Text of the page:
Hold the string tight, and pull the string up to the tuning peg. If it is not secure enough, tighten the knot by pulling on both sides of the string- from the longest part to the bit sticking out at the bridge.

Follow the same process for the 5th and 4th strings (A and D) as the G, B, and high E strings may need to be done more tightly.

Note that some string manufacturers offer nylon strings with ball ends. These are easier to mount on to the bridge, no need to tie them around the bridge.

Step Five: Adding The Third, Second, And First String

The 3rd, 2nd, and 1st strings are thinner than the others and get skinnier as you get closer to the first string. This makes it easier for them to slip out when you are tying them at the bridge.

So, follow the same process, but this time- push the string through the hole, and put it under the loop a few more times to keep it in place.

For the thinnest string, you may have to do a double loop or even a third loop before you tie your knot.

Ensure the right strings are going in the appropriate hole. An excellent way to remember is that the lowest string is the thickest, and they get thinner as you reach the highest string.

It can be tricky to tie classical guitar strings to the bridge due to the lack of bridge pins, so be sure to do it as tight as possible to avoid them pinging out when attaching to the neck.

Step Six: Attaching Strings To The Correct Tuning Post

Once all the strings are tied to the bridge, turn the tuning peg for the 6th string until you see the hole facing upwards.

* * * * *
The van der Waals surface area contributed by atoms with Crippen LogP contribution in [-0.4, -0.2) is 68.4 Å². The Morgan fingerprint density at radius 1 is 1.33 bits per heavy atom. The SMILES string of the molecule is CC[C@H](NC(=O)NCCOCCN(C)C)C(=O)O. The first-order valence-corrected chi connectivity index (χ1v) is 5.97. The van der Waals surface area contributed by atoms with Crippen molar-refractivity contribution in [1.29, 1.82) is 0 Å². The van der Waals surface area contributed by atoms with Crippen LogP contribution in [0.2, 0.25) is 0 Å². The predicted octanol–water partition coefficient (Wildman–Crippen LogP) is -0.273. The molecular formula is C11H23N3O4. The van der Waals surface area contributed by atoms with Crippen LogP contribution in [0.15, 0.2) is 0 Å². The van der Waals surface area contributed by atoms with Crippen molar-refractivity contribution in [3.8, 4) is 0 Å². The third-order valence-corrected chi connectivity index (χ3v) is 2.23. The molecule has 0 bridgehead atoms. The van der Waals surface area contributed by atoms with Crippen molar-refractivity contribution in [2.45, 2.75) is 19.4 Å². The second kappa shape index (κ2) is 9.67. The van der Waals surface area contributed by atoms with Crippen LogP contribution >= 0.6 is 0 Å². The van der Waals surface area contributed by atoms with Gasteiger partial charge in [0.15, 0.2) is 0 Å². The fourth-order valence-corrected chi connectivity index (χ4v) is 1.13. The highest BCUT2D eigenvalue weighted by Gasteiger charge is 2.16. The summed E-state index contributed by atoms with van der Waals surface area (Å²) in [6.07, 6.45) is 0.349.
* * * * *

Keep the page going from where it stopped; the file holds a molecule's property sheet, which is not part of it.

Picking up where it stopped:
Push the string end (not attached to the bridge) through the hole once, and run it back under the gap under the capstan (where the string will wrap around).

Pull the string past it until you have about 4-5 inches of slack at the neck. This gives you room to tune the guitar. Check if the bridge knot is secure, and loop the string above the capstan. Then, tighten the string with the tuning peg.

Follow the same procedure with all the strings. Ensure the strings align to their appropriate slots on the bridge and headstock.

Step Seven: Tuning & Trimming String Tails

Once properly set, turn the tuning peg to tighten each classical guitar string. Wind the string until you feel them tighten.

This can be a long and tiring process, so I recommend using a string winder. This cheap tool lets you spin the tuners faster and with less effort for quicker tuning.

Be wary of over-tightening the strings, as high-tension strings are prone to snapping.

Once each new string is tuned, you’ll need to deal with excess string. You can snip each protruding tail of the string with wire cutters.

Repeat for each classical guitar string until you have completed tuning all strings. Then, you’re ready to start playing!

classical guitar


Now you’re equipped with the know-how for changing classical strings. And the more you do it, the easier the entire string-changing process becomes.

With a fresh set installed, your guitar will be in the correct pitch and feel more responsive.

When you feel lost while restringing your guitar, go back through each of our steps